“Isn’t that a bit scary? It’s all monsters, and blood, and aliens…”

Yeah it is! That’s what made it amazing! It was all make believe told in a real life way; you didn’t have to be scared because you knew they weren’t real. It was the greatest escape into your imagination.

Anyway, how could you be scared when you knew that the two greatest heroes would save the day? The two most amazing adults in the world! Dana Scully became my heroine, my idol; Fox Mulder became the first boy I ever fancied. It was perfect; perfect episode after perfect episode.


Obviously, looking back, there are some pretty shaky episodes in series one, definitely not all perfect! In my opinion, ‘Fire’ is the worst episode of the entire canon (‘Babylon’ is a close second: don’t get me started!) ‘Beyond the Sea’ blew me away, and it still remains one of my favourites, probably top ten. Luther Lee Boggs also makes my top ‘monster’ list: amazing acting from Brad Dourif. I remember it being the episode when I really fell in love with Mulder and Scully and really began to care about what happened to them. Of course, as a kid, I also really wanted them to get together: I think they became my generation’s Scott & Charlene.


The love for this ground-breaking series followed me all the way through secondary school; it formed major parts in science projects, prose writing, and Scully became the reason that I started dying my hair red with semi-permanents at age 13 and carried on with permanents all the way until about a month ago: almost 10 years! I was, and still am, one of those people that can’t believe that there are some people who have never seen it, or have seen it and don’t love it. It became a bit of a mission to convert non-believers: this culminated this year with finally getting my boyfriend to watch all 9 series, and now he loves it too! Series 10 is on the cards.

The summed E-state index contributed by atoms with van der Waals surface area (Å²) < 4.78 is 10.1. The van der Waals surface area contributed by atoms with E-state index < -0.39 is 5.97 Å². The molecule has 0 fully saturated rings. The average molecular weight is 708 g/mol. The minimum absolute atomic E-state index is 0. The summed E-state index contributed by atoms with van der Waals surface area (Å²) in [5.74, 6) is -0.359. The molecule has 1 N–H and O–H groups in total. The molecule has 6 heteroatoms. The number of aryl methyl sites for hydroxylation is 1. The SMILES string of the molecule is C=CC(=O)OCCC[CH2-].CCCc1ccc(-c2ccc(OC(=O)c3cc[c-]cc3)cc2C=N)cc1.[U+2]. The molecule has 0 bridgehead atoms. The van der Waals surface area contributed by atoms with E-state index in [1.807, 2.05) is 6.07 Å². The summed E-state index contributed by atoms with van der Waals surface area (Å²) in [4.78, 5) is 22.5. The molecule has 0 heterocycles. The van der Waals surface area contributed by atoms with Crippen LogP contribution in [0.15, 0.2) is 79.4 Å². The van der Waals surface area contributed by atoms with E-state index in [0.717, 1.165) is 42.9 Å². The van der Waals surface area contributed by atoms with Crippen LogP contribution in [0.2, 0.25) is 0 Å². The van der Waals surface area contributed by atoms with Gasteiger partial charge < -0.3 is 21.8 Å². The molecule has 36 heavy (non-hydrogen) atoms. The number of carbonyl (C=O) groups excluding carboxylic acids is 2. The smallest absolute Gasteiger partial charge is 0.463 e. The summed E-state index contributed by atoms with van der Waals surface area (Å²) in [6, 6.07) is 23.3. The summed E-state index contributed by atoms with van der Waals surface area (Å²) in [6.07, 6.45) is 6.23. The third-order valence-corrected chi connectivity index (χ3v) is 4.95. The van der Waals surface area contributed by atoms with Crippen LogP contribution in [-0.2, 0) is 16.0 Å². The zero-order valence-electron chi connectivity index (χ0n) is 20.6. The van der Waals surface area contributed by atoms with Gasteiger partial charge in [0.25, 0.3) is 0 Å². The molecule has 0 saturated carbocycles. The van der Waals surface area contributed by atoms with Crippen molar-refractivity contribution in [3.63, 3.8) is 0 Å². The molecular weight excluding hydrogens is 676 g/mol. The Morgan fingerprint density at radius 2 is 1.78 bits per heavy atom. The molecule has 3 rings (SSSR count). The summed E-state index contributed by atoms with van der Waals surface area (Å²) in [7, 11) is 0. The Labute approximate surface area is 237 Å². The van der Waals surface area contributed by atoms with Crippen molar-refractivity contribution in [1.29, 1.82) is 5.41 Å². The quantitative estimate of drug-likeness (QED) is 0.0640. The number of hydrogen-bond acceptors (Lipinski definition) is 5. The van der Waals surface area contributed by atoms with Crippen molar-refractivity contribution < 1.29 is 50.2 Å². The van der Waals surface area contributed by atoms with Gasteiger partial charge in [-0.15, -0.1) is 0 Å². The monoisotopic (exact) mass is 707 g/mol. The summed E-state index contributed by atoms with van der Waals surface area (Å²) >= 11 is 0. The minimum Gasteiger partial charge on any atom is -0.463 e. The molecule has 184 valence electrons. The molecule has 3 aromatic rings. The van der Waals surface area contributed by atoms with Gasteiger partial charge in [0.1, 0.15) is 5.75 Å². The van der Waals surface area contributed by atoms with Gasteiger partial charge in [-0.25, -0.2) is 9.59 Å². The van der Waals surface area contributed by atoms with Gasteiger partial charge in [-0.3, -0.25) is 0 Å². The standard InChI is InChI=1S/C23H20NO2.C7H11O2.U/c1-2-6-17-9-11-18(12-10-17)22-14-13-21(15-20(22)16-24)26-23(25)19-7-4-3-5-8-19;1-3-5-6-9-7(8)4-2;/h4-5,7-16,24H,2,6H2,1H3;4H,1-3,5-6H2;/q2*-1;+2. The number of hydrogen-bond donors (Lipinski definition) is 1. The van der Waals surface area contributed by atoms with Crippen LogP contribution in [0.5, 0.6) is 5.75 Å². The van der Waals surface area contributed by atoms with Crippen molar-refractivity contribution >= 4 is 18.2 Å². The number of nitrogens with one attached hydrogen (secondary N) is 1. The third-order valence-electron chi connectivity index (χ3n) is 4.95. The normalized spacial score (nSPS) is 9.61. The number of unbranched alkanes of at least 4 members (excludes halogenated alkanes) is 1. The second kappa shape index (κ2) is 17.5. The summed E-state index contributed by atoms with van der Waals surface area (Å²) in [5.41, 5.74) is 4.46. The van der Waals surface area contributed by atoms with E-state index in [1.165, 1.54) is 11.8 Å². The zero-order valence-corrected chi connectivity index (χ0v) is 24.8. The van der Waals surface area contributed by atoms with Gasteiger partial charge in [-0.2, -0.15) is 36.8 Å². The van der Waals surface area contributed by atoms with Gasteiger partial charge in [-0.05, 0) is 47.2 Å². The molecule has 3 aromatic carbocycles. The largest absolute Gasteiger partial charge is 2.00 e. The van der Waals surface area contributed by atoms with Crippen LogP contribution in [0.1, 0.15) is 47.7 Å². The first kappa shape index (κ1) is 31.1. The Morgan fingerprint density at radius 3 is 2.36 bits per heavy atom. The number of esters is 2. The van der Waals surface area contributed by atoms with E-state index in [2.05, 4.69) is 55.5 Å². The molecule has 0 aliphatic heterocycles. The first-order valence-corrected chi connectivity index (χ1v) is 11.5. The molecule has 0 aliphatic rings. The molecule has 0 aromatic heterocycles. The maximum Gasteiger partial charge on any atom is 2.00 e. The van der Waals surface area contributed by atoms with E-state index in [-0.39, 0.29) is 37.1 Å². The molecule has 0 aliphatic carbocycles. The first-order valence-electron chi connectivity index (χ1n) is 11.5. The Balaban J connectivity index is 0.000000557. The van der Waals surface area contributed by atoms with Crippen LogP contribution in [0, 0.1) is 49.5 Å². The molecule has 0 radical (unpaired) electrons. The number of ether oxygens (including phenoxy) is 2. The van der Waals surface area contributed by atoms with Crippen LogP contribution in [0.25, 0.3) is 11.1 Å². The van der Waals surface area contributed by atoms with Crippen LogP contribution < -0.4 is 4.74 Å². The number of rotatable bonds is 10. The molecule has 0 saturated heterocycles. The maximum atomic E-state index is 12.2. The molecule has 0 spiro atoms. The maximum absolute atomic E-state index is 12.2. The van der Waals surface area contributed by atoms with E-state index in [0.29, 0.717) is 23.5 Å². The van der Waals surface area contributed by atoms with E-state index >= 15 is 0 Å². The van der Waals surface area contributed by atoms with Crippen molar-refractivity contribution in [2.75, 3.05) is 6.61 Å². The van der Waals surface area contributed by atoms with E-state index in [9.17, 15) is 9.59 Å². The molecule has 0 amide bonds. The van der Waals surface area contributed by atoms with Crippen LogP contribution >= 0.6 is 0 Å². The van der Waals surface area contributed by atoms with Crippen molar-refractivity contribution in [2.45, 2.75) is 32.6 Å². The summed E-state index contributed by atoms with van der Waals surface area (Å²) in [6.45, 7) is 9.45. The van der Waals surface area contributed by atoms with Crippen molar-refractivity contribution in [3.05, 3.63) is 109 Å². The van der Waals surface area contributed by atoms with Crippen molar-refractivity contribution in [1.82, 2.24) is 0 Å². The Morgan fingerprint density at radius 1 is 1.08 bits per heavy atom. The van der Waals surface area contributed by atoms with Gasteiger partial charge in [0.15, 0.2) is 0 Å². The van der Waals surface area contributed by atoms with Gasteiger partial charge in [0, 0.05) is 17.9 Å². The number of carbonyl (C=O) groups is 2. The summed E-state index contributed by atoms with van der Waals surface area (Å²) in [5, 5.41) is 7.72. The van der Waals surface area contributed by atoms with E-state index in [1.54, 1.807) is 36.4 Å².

Throughout the years, one thing has remained constant for me: Scully is the greatest character (possibly in any TV show EVER) and Gillian Anderson is an absolute legend. I love that woman. I loved Science at school: all the dissections, experiments and wearing the white coat. I always pretended I was Scully and some possible major disaster hung on me mixing my bases and acids properly. When I was dissecting a liver, I pretended it belonged to a suspected alien, or had been recovered from Tooms’ lair…